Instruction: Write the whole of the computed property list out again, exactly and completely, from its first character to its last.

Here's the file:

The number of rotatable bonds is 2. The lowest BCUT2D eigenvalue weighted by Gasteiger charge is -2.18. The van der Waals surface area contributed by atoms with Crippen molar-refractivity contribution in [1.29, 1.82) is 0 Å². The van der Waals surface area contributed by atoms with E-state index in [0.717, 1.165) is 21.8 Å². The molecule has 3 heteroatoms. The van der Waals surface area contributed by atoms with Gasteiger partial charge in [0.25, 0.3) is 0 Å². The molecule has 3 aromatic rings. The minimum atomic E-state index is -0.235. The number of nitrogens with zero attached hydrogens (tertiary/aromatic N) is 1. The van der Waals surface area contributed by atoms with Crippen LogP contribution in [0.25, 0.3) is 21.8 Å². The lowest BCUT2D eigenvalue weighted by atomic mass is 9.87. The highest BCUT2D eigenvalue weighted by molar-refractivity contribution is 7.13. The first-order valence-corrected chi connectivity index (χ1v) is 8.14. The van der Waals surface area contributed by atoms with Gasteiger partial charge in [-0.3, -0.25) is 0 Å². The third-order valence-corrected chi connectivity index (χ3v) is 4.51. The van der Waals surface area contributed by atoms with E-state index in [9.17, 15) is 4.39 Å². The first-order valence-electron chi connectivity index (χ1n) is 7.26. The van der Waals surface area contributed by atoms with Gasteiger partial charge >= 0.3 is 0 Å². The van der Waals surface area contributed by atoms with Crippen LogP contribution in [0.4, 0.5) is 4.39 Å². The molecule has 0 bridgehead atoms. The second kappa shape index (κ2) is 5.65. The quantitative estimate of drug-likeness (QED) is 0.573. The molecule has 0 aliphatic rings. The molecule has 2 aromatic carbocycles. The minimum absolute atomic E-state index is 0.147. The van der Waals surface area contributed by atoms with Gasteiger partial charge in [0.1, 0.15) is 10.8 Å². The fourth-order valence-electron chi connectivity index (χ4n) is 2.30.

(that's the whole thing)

The number of rotatable bonds is 2. The lowest BCUT2D eigenvalue weighted by Gasteiger charge is -2.18. The van der Waals surface area contributed by atoms with Crippen molar-refractivity contribution in [1.29, 1.82) is 0 Å². The van der Waals surface area contributed by atoms with E-state index in [0.717, 1.165) is 21.8 Å². The molecule has 3 heteroatoms. The van der Waals surface area contributed by atoms with Gasteiger partial charge in [0.25, 0.3) is 0 Å². The molecule has 3 aromatic rings. The minimum atomic E-state index is -0.235. The number of nitrogens with zero attached hydrogens (tertiary/aromatic N) is 1. The van der Waals surface area contributed by atoms with Crippen LogP contribution in [0.25, 0.3) is 21.8 Å². The lowest BCUT2D eigenvalue weighted by atomic mass is 9.87. The highest BCUT2D eigenvalue weighted by molar-refractivity contribution is 7.13. The first-order valence-corrected chi connectivity index (χ1v) is 8.14. The van der Waals surface area contributed by atoms with Gasteiger partial charge in [-0.3, -0.25) is 0 Å². The third-order valence-corrected chi connectivity index (χ3v) is 4.51. The van der Waals surface area contributed by atoms with E-state index in [9.17, 15) is 4.39 Å². The first-order valence-electron chi connectivity index (χ1n) is 7.26. The van der Waals surface area contributed by atoms with Gasteiger partial charge >= 0.3 is 0 Å². The van der Waals surface area contributed by atoms with Crippen LogP contribution in [0.4, 0.5) is 4.39 Å². The molecule has 0 bridgehead atoms. The second kappa shape index (κ2) is 5.65. The quantitative estimate of drug-likeness (QED) is 0.573. The molecule has 0 aliphatic rings. The molecule has 2 aromatic carbocycles. The minimum absolute atomic E-state index is 0.147. The van der Waals surface area contributed by atoms with Gasteiger partial charge in [0.1, 0.15) is 10.8 Å². The fourth-order valence-electron chi connectivity index (χ4n) is 2.30.